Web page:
Tuesday, April 25, 2006

NRO: How Congress works in reverse

Following up on what The Monk himself noted yesterday, here's a fine piece by the National Review editorial board ripping the Republican Congress for its idiocy on the "overpriced" oil issue.

The truth is that today’s high gas prices have almost nothing to do with profit margins on oil, and that the “solutions” being batted around — windfall taxes, price controls, anti-gouging laws — would do much more harm than good.

* * *
. . . In a recent Cato Institute study, Jerry Taylor and Peter Van Doren reviewed the data and found that profit margins in the oil industry are comparable to those of other sectors. What’s more, the oil and gas sectors have actually been less profitable from 1970 to the present than the rest of the economy. Slapping a “windfall tax” on them now would amount to telling them that they must suffer losses during lean years but can’t make up for them in fatter ones.

That’s unfair, of course, but it’s also bad policy. What it would do — as would price controls — is distort economic incentives in such a way as to decrease domestic oil production. Oil companies are willing to make the huge capital investments associated with exploration and drilling because they have a reasonable expectation that the market will reward them. Diminish that expectation and you also diminish the amount of oil flowing from U.S.-owned wells. This isn’t just theory; it’s precisely what has happened whenever lawmakers have meddled in energy markets. Harvard economist Joseph Kalt found that price controls in place from 1974 to 1980 kept domestic production 0.3 to 1.4 million barrels per day lower than it otherwise would have been, and the Congressional Research Service estimates that the windfall tax on oil profits from 1980 to 1988 decreased domestic production by 3 to 6 percent.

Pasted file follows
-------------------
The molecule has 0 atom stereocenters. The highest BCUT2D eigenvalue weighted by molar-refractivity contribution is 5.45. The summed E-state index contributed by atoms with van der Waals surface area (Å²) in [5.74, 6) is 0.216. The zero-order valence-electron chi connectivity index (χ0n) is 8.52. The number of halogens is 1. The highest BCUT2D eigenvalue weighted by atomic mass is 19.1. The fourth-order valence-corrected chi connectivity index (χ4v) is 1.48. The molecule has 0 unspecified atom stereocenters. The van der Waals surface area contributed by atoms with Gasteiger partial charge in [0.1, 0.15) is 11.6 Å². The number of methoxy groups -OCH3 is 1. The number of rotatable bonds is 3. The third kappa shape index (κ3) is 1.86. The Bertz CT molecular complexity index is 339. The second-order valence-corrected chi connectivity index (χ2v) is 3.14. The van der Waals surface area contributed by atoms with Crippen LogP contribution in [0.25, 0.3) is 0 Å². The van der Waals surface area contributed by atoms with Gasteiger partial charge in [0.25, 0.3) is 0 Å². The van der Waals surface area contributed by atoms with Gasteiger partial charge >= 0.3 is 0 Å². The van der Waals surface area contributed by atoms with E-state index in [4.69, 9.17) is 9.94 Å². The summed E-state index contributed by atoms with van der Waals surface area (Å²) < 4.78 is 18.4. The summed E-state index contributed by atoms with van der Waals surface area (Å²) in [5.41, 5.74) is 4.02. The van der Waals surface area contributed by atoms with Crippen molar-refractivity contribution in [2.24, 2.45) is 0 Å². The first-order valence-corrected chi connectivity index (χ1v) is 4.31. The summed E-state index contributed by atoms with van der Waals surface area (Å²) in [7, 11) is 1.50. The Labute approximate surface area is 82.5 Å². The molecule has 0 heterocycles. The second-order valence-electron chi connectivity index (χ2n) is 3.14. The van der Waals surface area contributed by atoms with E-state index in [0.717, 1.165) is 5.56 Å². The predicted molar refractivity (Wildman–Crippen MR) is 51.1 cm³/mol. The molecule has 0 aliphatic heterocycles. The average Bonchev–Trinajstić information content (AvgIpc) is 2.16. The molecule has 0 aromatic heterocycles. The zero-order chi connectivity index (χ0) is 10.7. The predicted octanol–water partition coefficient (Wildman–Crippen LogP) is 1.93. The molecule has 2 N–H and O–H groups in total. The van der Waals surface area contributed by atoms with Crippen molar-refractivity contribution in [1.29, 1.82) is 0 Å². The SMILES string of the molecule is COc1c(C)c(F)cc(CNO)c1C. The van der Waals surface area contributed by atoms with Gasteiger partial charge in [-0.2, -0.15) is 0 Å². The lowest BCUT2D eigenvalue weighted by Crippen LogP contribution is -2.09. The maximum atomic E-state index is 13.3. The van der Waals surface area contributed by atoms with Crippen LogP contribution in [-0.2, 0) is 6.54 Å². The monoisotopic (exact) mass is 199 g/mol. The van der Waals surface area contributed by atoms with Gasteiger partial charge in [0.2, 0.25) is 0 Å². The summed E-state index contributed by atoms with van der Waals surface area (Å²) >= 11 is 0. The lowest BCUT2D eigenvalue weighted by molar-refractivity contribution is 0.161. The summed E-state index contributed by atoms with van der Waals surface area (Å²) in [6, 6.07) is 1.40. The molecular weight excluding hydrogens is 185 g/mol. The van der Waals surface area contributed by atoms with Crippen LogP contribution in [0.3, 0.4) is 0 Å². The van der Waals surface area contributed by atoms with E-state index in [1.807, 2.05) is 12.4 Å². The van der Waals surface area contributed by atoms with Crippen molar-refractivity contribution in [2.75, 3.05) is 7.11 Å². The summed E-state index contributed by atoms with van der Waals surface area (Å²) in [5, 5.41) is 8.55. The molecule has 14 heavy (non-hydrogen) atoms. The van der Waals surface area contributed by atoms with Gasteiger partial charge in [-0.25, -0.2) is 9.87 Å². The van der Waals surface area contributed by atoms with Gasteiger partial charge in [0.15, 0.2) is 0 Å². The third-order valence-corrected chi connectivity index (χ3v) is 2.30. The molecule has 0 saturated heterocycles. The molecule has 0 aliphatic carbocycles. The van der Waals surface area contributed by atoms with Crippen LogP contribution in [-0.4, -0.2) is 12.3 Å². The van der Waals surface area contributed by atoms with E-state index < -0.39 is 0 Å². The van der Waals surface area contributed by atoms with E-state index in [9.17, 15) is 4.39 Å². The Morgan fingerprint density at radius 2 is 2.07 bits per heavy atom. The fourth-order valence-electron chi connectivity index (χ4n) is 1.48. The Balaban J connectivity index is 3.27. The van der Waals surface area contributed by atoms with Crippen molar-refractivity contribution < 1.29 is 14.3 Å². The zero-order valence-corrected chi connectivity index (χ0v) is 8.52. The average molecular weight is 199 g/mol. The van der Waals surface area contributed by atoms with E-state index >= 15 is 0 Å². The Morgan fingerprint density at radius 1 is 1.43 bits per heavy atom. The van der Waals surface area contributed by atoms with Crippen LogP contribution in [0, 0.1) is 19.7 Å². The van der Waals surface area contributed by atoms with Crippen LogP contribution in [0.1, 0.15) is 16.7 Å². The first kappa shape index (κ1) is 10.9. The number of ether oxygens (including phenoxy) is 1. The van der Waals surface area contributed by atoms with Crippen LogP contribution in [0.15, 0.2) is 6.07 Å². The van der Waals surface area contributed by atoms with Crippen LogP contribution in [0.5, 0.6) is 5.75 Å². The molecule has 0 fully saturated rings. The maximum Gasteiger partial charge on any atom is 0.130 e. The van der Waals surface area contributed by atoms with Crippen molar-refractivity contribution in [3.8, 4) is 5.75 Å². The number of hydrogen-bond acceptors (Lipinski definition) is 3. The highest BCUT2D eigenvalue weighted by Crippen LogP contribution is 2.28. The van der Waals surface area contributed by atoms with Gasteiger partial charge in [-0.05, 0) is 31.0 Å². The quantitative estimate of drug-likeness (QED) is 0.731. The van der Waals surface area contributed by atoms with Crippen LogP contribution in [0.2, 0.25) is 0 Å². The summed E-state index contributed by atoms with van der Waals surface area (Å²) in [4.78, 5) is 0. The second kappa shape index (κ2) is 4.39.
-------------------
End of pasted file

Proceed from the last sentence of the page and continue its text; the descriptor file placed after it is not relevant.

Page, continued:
Read the whole thing, but honestly The Monk said the same thing a day earlier here.

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